How in the world did the vortex pull in every Titan ship, but not the Spacer ships nor the pyramid-ship? Their victory over Satan strains credulity to the breaking point, it's too easy. Maybe someone has to do a heroic sacrifice, maybe Judus shows he isn't such a bad guy by distracting Satan for a while as everyone else sneaks away using cloaking illusions, then Judus hits the win button and goes out with a smile … ha, because Judus was a double agent and is betraying Satan! Or maybe the entire Spacer fleet is banished along with Satan, heroic sacrifice on a species scale, while the Councilors survive because the pyramid is protected.
Okay, so thanks to Feidlima having that convenient vision we now know why a hundred thousand years was important … still, it feels silly, like the narrator knew she would say that later and so was able to say “One hundred thousand years ago!” with complete honesty and without any irony. If it was me, I would take out that “One hundred thousand years ago” from this prologue and instead use “One hundred thousand years later” to start the first chapter because at least by then we know why that number is important … or even better, just get rid of those exact numbers entirely and have Feidlima say that Satan would return someday, she doesn't know when.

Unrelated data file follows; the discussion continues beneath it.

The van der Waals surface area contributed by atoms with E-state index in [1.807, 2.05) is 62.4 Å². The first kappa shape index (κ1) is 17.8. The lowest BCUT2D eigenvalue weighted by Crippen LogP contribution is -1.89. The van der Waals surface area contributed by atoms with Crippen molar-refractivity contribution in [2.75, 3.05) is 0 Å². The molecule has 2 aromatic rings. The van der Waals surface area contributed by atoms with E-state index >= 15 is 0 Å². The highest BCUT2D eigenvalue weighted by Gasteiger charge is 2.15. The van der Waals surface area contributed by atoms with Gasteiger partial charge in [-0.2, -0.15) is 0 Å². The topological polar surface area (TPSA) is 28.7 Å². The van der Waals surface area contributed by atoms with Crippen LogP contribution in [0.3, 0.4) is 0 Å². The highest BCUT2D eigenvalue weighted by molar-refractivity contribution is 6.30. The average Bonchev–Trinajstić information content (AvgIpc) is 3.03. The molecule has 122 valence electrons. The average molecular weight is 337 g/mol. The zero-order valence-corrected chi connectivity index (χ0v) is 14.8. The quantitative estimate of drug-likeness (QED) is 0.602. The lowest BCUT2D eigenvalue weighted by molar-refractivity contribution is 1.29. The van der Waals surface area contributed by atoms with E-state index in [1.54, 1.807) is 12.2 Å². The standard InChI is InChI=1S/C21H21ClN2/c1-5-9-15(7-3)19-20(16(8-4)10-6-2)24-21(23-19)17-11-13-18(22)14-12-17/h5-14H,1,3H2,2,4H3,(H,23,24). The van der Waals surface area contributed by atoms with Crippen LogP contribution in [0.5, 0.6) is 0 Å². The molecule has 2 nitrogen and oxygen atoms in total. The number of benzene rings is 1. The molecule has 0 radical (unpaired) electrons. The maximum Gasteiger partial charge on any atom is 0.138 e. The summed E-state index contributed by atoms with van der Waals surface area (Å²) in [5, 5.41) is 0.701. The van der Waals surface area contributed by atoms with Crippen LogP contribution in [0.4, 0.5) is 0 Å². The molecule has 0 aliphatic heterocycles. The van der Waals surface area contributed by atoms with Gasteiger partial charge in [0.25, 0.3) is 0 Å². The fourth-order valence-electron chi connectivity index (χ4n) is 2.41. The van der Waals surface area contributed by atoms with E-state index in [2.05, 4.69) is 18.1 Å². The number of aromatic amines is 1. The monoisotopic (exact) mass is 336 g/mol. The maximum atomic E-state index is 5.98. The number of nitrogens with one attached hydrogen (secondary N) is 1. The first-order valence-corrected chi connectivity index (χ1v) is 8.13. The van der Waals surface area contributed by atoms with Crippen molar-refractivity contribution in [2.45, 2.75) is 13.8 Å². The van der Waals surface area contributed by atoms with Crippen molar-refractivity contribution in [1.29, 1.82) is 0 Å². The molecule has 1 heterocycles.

Despite it's awkward writing or cliché moments, this prologue genuinely works well to start a story about a world in which technology is both our greatest strength and weakness. Cade wants to guide the primitive race (Humans I assume) to be technologically advanced … which is the stupidest plan he could suggest seeing as Feidlima just told them that Satan would win using their technology, it seems like what he should do is suggest they keep the primitive people primitive while training them to be badass warriors even without tech. But hey, people suggest dumb plans sometimes, it works. Anyway, I can see Cade's dumb plan leading to a modern day where technology is feared (Satan will see you though your TV!) and respected (we need technology to defeat Satan!) and so there are genuine fears of networked technology, but maybe the Humans forgot why and so people are starting to do it anyway … a clever parallel to the real world where social networking is sometimes called the tool of the devil and seems to be capable of both bringing us together and tearing us apart. And meanwhile those Councilors were guiding humanity in their own ways, such as Teutor creating the Teutonic Knights or Judus being Judas. If you're doing something like that I applaud you, that's very ambitious and cool!
In summery, please read what you have written out loud and fix the writing that sounds awkward, there's quite a lot of that; if you don't know what sounds awkward, all I can say is read more. If you want to write a movie script then I suggest you do so, but know the difference between the two. Spelling seems pretty good but there's a small bit of work to be done with tenses still, as well as point of view. Remember to show don't tell, and especially work on describing the environments so that readers can see the scene and know where everything is … but to be honest small stuff like all that is excusable, especially when you have a clever, ambitious and visually dramatic story like I hope you do.